England and Portugal each have 6,000 hours of labor available, and theproduction possibilities are as follows:(hrs./unit) England PortugalCloth 100 90Wine 120 80Notice that Portugal has an absolute advantage in both commodities. First, suppose, in the style of mercantilism, that the countries(arbitrarily) allocate half of their 6,000 hours of labor to each good. Thenwe have the following: England - 3000 hrs./(100 hrs./cloth) = 30 units of cloth 3000 hrs./(120 hrs./wine) = 25 units of wine Portugal - 3000 hrs./(90 hrs./cloth) = 33 1/3 units of cloth 3000 hrs./(80 hrs./wine) = 37 1/2 units of wineThus, world production is 63 1/3 units of cloth and 62 1/2 units of wine. Clearly, Portugal is more efficient than England in the production ofboth cloth and wine. Note, however, that Portugals greater efficiency isnot the same in both commodities. Rudely put, one English laborer isworth 90/100 (= 0.9) of a Portuguese laborer in the production of cloth,and 80/120 (= .66) of a Portuguese laborer in the production of wine.Thus, although English workers are less efficient than Portuguese workersin the production of both goods, the English workers are less worse in theproduction of cloth than they are in the production of wine. (Putdifferently, the degree of efficiency of the Portuguese workers is greaterin the production of wine than in the production of cloth.) Thus, Englandhas a comparative advantage in the production of cloth, and Portugal has acomparative (and absolute) advantage in the production of wine. This issummarized as follows: England has a comparative advantage in theproduction of cloth because 90/80 > 100/120, i.e., because hrs. hrs. unit of cloth Portugal unit of cloth England hrs. > hrs. unit of wine Portugal unit of wine England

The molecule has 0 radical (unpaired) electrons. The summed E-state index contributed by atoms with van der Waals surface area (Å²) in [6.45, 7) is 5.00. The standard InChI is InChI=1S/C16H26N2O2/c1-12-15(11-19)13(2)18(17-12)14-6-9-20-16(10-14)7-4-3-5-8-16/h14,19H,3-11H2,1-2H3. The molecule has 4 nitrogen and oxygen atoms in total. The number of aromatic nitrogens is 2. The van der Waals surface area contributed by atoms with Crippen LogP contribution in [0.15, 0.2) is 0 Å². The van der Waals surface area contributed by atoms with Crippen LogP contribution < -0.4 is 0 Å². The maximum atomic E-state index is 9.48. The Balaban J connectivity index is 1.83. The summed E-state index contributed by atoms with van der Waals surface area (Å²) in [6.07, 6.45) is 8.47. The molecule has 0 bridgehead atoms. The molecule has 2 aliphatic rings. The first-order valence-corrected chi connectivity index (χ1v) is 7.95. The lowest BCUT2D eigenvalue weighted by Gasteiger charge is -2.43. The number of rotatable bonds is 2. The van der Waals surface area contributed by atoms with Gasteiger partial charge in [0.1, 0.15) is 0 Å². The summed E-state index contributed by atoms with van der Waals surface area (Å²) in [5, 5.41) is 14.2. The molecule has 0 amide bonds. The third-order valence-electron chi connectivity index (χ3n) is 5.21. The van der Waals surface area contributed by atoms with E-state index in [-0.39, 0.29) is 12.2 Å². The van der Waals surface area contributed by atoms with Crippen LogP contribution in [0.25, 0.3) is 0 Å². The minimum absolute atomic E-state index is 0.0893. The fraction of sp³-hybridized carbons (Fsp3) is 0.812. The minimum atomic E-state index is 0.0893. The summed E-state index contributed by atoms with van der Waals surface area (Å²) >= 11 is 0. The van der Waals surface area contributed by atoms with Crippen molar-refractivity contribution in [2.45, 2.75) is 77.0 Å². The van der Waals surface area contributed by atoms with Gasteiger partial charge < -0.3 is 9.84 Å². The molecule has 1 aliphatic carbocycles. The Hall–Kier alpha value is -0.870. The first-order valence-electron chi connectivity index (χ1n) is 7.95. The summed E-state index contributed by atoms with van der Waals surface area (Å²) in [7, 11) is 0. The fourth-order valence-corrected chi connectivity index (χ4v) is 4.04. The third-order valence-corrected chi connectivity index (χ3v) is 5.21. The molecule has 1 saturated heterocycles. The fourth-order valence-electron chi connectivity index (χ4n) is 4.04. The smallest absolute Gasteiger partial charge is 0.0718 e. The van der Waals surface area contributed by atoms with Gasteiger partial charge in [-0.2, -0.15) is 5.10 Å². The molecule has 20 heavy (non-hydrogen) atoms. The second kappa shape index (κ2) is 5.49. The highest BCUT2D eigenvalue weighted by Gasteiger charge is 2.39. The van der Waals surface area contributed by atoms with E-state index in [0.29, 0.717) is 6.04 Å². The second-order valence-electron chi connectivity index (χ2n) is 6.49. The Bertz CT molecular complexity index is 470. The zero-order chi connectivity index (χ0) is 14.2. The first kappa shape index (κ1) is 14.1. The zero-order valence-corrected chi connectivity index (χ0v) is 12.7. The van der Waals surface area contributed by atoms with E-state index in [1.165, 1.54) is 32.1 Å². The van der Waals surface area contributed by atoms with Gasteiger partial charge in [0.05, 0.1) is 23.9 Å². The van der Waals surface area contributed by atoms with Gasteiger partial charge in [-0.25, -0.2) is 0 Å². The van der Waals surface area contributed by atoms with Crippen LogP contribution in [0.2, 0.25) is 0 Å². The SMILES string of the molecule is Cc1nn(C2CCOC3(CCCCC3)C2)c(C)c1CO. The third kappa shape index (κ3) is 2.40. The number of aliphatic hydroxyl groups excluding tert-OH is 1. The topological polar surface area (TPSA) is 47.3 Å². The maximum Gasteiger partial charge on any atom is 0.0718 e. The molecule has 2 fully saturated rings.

This can also be stated as follows: England has a comparative advantagein the production of cloth because 90/100 > 80/120, i.e., because hrs. hrs. unit of cloth Portugal unit of wine Portugal hrs. > hrs. unit of cloth England unit of wine England(Note that the second inequality is simply a restatement of the first. Notealso that the first inequality compares ratios taken within the countries,whereas the second compares ratios taken across the countries. See AkiraTakayama, International Trade, p. 111.) Now, suppose that the goal is to increase total world production(i.e., cloth and wine). If England put all of its labor into the production ofcloth, then we would have 6000 hrs./(100 hrs./cloth) = 60 units of clothfrom England. In order to maintain the previous level of world productionof cloth (i.e., 63 1/3 units of cloth), it is necessary for Portugal toproduce at least 3 1/3 units. Thus, Portugal must allocate at least 300hours of labor (300 = 3 1/3 times 90) to the production of cloth. IfPortugal allocates the remaining 2700 hours of labor to the production ofwine, then we have 5700 hrs./(80 hrs./wine) = 71 1/4 units of wine from Portugal.Therefore, the world total of cloth and wine is 63 1/3 units of cloth, aswe had before, and 71 1/4 units of wine, which is an increase of 8 3/4units of wine. Clearly, if we allocate slightly more than 300 hours of labor inPortugal to the production of cloth and the remaining hours to theproduction of wine, then we can increase the total world production ofboth cloth and wine by having England produce to its comparativeadvantage. Therefore, Ricardos extension of Smiths analysis holds. Thatis, even if one country is dominated in the production of both goods by theother country, both countries can be made better off if they engage in freetrade and the dominated country produces to its comparative advantage.
This example, like the absolute advantage example, is arbitrary inthat the division of the labor resource into halves was arbitrary. Here isanother exercise. Show that if Portugal allocates p% of its labor to clothand (1-p)% to wine, and if England allocates (1-e)% of its labor to clothand e% to wine, then total world production is maximized at e = 1, i.e., atthe comparative advantage solution. (Hint: Use linear programming.)